Everybody knows that teachers get short-changed (both figuratively and literally) for the incredibly hard work and tireless dedication they put into being role models, conduits for wisdom and curiosity, and the heralds of an institution integral to the well-being and self-awareness of a society: education. Well, it just so happens that this week is Teacher Appreciation Week -- so take some time to reach out to an old or current teacher, let them know you value and are inspired by their commitment, and for the love of God, don’t give them an apple. They don’t need any more apples.
Drama departments are also short-changed -- at least in my personal experience. Drama is not always seen as the most important of extracurriculars, which is a shame, since it shaped so much of who I am today. Drama teachers, therefore, often end up pulling the short straw in terms of the recognition they get for their work. If you’re a part of the theatre community, or a fan of theatre -- would you be where you are today if it weren’t for a drama teacher that encouraged and nurtured you? I know I wouldn’t be. I will always be grateful to my high school director, or even the English teacher who introduced me to classic plays. So grateful, in fact, that I wouldn’t even dream of gifting any of these pivotal figures from my formative years a goddamn apple.
Many of you probably don’t know that my parents are both teachers. It’s where I got a lot of my appreciation for the value of education growing up. Every day, my parents would come home from work, and they’d have received 10 to 15 apples from their students. My parents don’t believe in wasting anything, so of course apples became the staple of my and my brother’s diet. At first, it was a welcome and healthy addition -- we were growing boys, after all. Near the end of one school year, when students were particularly eager to thank my mom and dad -- who are of course both wonderful teachers -- they ended up hauling home multiple barrels of apples every day, wheeled in on carts, beads of sweat from the mid-June sun dripping down my lifegivers’ faces, which were as red as the fruity burden they carried on their proverbial Atlantean shoulders. When they stopped in the kitchen, wiping their brows, my brother and I looked at our parents, then at the barrels. No one spoke, but we knew what had to be done.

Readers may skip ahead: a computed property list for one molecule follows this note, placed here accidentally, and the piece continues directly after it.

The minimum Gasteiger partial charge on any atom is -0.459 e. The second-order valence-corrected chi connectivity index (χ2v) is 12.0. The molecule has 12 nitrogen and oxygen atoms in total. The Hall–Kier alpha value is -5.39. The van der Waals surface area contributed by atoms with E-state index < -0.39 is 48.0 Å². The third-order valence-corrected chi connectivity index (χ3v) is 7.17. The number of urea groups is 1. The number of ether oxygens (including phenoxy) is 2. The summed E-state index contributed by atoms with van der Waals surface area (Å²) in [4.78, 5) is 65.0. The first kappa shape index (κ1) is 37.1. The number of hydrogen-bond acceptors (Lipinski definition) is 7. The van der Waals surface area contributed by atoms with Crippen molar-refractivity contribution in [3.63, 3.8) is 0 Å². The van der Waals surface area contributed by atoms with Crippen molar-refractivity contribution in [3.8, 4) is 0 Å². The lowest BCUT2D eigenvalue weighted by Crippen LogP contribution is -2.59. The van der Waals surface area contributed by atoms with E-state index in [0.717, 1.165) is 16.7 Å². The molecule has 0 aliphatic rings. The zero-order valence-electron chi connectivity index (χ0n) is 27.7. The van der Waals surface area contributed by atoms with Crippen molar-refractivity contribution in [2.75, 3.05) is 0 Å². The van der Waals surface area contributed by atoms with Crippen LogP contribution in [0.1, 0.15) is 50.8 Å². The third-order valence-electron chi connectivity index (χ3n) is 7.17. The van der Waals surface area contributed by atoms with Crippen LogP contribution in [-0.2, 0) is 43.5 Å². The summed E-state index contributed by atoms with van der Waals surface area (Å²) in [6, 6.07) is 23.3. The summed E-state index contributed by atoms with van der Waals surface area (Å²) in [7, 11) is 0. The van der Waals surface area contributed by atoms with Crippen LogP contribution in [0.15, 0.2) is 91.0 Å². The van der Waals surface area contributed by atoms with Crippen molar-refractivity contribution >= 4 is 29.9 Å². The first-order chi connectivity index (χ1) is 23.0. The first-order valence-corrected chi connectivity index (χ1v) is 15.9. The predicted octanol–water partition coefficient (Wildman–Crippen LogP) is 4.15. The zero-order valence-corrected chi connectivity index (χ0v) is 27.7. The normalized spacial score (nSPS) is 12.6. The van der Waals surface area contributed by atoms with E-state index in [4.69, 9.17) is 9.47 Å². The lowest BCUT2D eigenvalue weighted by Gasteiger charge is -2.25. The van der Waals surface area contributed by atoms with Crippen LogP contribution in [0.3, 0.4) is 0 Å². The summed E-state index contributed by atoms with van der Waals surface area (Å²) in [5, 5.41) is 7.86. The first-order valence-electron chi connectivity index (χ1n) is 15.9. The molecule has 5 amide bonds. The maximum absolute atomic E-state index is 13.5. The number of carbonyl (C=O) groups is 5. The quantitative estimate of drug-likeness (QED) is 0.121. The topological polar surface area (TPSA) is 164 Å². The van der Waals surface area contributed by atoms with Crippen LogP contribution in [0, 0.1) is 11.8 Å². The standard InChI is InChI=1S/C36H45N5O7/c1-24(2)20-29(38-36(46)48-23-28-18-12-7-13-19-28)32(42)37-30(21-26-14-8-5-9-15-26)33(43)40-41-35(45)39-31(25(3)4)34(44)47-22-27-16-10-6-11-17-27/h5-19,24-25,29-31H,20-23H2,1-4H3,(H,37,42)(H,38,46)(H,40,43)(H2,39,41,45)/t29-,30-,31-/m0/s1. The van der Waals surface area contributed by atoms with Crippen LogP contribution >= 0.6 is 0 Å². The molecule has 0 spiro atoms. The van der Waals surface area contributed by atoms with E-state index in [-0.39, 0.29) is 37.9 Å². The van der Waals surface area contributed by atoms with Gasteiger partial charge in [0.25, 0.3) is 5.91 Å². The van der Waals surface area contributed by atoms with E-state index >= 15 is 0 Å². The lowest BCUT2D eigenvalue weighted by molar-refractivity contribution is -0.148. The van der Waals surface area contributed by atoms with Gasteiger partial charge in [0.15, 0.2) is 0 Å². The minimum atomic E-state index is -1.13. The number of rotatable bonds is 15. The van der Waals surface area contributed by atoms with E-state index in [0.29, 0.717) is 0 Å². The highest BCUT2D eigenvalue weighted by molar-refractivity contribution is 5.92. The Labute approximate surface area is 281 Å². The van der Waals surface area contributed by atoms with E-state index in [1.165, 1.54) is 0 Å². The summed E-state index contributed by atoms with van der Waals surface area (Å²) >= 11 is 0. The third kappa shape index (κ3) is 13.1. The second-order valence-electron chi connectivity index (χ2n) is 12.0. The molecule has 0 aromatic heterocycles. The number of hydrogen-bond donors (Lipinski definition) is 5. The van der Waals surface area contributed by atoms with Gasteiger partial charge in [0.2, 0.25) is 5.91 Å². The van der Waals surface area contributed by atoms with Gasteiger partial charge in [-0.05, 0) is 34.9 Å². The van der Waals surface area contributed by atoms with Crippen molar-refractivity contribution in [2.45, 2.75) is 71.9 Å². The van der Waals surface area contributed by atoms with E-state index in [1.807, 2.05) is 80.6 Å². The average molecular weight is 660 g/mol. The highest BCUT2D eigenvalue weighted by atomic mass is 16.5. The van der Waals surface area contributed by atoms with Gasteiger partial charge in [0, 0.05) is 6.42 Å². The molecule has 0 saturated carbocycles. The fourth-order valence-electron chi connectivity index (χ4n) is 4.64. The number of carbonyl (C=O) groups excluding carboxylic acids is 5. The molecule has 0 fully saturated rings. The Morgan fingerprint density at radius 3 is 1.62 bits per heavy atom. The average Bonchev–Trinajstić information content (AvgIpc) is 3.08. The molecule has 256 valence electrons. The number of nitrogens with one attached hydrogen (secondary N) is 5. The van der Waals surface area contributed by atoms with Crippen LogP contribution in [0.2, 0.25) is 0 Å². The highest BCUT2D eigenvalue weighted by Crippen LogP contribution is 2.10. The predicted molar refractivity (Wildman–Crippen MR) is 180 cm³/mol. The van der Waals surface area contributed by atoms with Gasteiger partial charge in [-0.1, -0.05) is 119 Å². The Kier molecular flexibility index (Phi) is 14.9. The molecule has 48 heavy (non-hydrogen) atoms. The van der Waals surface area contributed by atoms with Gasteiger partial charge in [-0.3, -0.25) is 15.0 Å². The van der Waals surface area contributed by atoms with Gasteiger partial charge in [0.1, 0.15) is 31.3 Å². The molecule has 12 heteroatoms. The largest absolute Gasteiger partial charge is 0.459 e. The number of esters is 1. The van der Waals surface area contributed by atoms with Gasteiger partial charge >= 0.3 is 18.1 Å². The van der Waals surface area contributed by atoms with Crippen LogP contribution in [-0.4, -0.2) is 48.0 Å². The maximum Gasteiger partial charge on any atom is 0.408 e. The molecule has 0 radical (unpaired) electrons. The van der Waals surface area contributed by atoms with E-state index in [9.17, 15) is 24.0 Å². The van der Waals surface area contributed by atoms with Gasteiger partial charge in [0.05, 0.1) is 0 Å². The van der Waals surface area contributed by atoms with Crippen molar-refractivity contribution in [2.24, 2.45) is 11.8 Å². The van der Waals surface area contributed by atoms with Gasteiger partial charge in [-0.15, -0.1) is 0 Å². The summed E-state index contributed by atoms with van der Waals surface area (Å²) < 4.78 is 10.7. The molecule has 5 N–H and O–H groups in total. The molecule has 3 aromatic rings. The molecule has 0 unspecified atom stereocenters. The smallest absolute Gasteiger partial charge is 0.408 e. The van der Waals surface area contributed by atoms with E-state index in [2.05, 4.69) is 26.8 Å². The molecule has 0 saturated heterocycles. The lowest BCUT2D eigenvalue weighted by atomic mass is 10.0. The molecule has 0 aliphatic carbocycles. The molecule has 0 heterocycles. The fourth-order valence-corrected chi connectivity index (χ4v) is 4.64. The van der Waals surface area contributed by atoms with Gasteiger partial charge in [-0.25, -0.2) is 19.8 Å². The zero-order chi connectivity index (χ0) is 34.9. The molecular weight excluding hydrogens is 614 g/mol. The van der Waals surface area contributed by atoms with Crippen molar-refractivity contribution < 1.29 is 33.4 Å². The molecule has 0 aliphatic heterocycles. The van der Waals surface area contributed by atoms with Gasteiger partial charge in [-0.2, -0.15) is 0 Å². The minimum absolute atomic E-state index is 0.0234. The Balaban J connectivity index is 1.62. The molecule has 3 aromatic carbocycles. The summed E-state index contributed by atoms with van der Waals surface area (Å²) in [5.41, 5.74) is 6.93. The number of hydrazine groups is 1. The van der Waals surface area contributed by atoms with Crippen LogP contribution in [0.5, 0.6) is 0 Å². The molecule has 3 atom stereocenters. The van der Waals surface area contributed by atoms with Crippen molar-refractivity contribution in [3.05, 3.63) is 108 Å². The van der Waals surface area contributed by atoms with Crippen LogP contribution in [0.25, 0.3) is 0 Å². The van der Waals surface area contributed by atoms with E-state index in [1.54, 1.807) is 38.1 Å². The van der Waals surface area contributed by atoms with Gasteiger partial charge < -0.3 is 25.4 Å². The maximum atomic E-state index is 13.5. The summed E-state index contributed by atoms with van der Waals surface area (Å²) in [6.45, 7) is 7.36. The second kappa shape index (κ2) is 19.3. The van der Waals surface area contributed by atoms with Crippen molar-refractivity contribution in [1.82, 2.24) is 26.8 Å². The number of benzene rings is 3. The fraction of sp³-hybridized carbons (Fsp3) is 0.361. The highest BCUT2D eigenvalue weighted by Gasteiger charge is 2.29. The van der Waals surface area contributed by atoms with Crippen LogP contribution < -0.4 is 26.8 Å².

By the end of the meal, my brother and I were gasping for some other food group -- anything. Our nutritional intakes were completely skewed because of the dangerously prolific consumption of nothing but Red Delicious and Macintosh apples. To our dismay, we discovered that there were still dozens of apples left. Our parents wept. They considered leaving the profession, cursed by the ordeal they had put their own children through, and not being able to bear the thought of one more single apple being plopped down on their desk by some dead-eyed fifth grader who got “furniture” wrong on last week’s spelling quiz. But they didn’t quit. Why? Because they’re teachers. And teachers don’t give up.
Do my brother and I still have to eat four loaves of bread and two cartons of eggs every day to make up for our childhood palette? Yes. But are we grateful for the teachers that made us who we are today? Of course. We cherish the excited scramble for knowledge that they started us on. We strive to embody every lesson they taught us. And most important of all -- we know to get them a Barnes & Noble gift card, instead of damning their offspring to a dietary dystopia. What's worse than finding a worm in your apple? Having an apple in the first place.
Love and thanks,